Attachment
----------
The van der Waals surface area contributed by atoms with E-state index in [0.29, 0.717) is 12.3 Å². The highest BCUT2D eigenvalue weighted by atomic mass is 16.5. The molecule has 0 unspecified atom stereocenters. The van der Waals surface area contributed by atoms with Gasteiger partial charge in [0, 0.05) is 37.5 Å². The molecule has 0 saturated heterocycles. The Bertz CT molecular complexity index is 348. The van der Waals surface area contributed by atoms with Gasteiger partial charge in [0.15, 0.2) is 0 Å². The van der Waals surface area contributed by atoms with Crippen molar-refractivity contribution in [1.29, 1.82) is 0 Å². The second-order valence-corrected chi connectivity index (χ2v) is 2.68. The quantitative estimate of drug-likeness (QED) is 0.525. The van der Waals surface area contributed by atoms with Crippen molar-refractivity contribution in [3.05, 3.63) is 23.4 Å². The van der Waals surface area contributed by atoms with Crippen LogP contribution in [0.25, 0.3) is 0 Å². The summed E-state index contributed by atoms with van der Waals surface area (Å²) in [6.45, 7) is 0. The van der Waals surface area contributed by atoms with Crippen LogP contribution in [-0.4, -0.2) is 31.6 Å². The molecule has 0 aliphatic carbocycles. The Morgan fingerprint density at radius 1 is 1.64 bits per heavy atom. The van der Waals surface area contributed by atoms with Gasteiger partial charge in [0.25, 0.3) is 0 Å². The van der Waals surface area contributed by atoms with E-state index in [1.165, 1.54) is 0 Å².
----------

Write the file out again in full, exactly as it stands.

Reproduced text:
The van der Waals surface area contributed by atoms with E-state index in [0.29, 0.717) is 12.3 Å². The highest BCUT2D eigenvalue weighted by atomic mass is 16.5. The molecule has 0 unspecified atom stereocenters. The van der Waals surface area contributed by atoms with Gasteiger partial charge in [0, 0.05) is 37.5 Å². The molecule has 0 saturated heterocycles. The Bertz CT molecular complexity index is 348. The van der Waals surface area contributed by atoms with Gasteiger partial charge in [0.15, 0.2) is 0 Å². The van der Waals surface area contributed by atoms with Crippen molar-refractivity contribution in [1.29, 1.82) is 0 Å². The second-order valence-corrected chi connectivity index (χ2v) is 2.68. The quantitative estimate of drug-likeness (QED) is 0.525. The van der Waals surface area contributed by atoms with Crippen molar-refractivity contribution in [3.05, 3.63) is 23.4 Å². The van der Waals surface area contributed by atoms with Crippen LogP contribution in [0.25, 0.3) is 0 Å². The summed E-state index contributed by atoms with van der Waals surface area (Å²) in [6.45, 7) is 0. The van der Waals surface area contributed by atoms with Crippen LogP contribution in [-0.4, -0.2) is 31.6 Å². The molecule has 0 aliphatic carbocycles. The Morgan fingerprint density at radius 1 is 1.64 bits per heavy atom. The van der Waals surface area contributed by atoms with Gasteiger partial charge in [0.25, 0.3) is 0 Å². The van der Waals surface area contributed by atoms with E-state index in [1.165, 1.54) is 0 Å².